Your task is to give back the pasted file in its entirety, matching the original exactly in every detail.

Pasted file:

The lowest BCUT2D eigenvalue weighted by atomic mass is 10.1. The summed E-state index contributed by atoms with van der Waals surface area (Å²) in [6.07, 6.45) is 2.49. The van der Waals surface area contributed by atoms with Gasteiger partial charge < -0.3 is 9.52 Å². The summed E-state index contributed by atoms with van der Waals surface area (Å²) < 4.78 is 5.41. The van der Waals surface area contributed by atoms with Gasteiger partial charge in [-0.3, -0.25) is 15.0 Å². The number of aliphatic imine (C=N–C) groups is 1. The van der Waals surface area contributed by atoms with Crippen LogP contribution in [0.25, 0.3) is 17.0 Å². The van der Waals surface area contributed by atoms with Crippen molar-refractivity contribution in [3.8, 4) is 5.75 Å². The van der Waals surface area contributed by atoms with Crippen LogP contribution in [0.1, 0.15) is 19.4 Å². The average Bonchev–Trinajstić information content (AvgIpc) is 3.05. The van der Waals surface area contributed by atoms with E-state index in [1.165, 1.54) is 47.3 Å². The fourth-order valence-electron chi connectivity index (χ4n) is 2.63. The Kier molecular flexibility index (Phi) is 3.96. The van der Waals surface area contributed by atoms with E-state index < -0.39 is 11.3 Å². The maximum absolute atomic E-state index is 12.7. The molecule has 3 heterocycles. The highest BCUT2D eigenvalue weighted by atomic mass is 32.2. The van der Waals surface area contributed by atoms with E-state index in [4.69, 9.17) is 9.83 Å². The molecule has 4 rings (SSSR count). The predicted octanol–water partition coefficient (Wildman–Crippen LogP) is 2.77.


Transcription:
The lowest BCUT2D eigenvalue weighted by atomic mass is 10.1. The summed E-state index contributed by atoms with van der Waals surface area (Å²) in [6.07, 6.45) is 2.49. The van der Waals surface area contributed by atoms with Gasteiger partial charge < -0.3 is 9.52 Å². The summed E-state index contributed by atoms with van der Waals surface area (Å²) < 4.78 is 5.41. The van der Waals surface area contributed by atoms with Gasteiger partial charge in [-0.3, -0.25) is 15.0 Å². The number of aliphatic imine (C=N–C) groups is 1. The van der Waals surface area contributed by atoms with Crippen LogP contribution in [0.25, 0.3) is 17.0 Å². The van der Waals surface area contributed by atoms with Crippen molar-refractivity contribution in [3.8, 4) is 5.75 Å². The van der Waals surface area contributed by atoms with Crippen LogP contribution in [0.1, 0.15) is 19.4 Å². The average Bonchev–Trinajstić information content (AvgIpc) is 3.05. The van der Waals surface area contributed by atoms with E-state index in [1.165, 1.54) is 47.3 Å². The fourth-order valence-electron chi connectivity index (χ4n) is 2.63. The Kier molecular flexibility index (Phi) is 3.96. The van der Waals surface area contributed by atoms with E-state index < -0.39 is 11.3 Å². The maximum absolute atomic E-state index is 12.7. The molecule has 3 heterocycles. The highest BCUT2D eigenvalue weighted by atomic mass is 32.2. The van der Waals surface area contributed by atoms with E-state index in [4.69, 9.17) is 9.83 Å². The molecule has 4 rings (SSSR count). The predicted octanol–water partition coefficient (Wildman–Crippen LogP) is 2.77.